"What should I do if I have a seizure? What should I do if I see someone else have a seizure?"

These are the two most common questions for people living with epilepsy. Nothing is more difficult than feeling helpless when a seizure occurs. This section will help you be prepared to respond to seizures safely and appropriately.

 

Think of 3 key areas of seizure first aid.

  • Care and Comfort First Aid:  General first aid for all seizure types to keep someone safe.
  • Tailoring First AidSpecific steps for different seizure types. 
  • Responding to Seizures - Interventions for out of hospital use: First aid steps to help stop or shorten a seizure or prevent an emergency situation. This may involve giving a rescue treatment (often called "as needed" medicine or treatment) that has been recommended by your health care team. The rescue treatments described here can be given by non-medical people who are not in a hospital setting. They are intended for use by anyone (the person with seizures, family member or other observer) who has been trained in their use. These therapies can be given anywhere in the community. A hospital or medical setting is not needed when these are given in the manner described.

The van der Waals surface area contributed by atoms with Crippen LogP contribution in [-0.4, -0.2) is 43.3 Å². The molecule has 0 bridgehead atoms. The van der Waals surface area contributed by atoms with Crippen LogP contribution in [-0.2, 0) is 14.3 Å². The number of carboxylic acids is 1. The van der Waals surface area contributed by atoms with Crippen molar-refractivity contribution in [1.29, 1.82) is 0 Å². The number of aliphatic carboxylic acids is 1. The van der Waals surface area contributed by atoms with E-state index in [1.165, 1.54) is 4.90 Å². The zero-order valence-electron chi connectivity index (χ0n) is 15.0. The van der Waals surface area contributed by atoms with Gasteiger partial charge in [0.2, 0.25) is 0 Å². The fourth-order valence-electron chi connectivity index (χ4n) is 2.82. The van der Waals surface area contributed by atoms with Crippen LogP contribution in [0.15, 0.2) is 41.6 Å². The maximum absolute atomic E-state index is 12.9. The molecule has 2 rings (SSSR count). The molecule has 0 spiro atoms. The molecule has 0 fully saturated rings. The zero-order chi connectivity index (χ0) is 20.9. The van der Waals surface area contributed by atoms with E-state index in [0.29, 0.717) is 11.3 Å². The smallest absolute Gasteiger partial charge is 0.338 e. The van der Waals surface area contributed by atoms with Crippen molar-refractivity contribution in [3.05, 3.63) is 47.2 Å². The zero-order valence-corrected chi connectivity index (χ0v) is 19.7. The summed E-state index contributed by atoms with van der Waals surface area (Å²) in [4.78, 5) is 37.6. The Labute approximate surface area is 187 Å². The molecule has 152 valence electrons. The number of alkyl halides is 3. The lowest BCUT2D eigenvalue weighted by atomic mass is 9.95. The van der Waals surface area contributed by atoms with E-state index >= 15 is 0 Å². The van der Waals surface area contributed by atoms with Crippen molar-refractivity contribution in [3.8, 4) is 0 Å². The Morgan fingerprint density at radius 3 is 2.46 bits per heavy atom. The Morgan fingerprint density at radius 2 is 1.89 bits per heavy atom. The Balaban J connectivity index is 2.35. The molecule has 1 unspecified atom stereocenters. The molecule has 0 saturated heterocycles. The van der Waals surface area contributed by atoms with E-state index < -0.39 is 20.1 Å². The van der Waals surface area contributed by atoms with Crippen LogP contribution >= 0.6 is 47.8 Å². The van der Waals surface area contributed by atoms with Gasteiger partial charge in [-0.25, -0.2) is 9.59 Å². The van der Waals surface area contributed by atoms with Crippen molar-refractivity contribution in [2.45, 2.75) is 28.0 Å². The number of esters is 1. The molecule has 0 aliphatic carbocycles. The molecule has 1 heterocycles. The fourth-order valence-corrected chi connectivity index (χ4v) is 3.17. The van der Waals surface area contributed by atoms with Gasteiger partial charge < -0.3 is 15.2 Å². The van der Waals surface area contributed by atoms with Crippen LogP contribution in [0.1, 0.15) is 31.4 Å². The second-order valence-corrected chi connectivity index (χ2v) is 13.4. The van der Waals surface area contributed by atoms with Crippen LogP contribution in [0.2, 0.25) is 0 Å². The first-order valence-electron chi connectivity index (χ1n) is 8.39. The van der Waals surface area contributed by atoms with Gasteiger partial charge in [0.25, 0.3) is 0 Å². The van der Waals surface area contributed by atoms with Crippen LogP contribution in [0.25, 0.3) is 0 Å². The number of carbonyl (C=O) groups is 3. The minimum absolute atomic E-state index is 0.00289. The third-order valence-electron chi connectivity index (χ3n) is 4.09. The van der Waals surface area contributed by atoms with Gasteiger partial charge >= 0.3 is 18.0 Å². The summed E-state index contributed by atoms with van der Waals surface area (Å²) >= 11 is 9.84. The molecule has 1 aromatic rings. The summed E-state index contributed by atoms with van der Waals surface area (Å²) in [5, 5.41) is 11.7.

Use this section to learn what to do and how to give seizure first aid to someone having a seizure. Then develop a Seizure Response Plan which will help others follow these same steps. 

Reading what to do is not the same as learning how to do it. Make sure you practice seizure first aid by developing 'seizure drills' for you and your family.  It is critical that you and anyone who may be with you during a seizure know what to do and how to give these treatments correctly and safely.

 

 

Authored by: Steven C. Schachter MD | Patricia O. Shafer RN | MN
Reviewed by: Joseph I. Sirven MD on 2/2014
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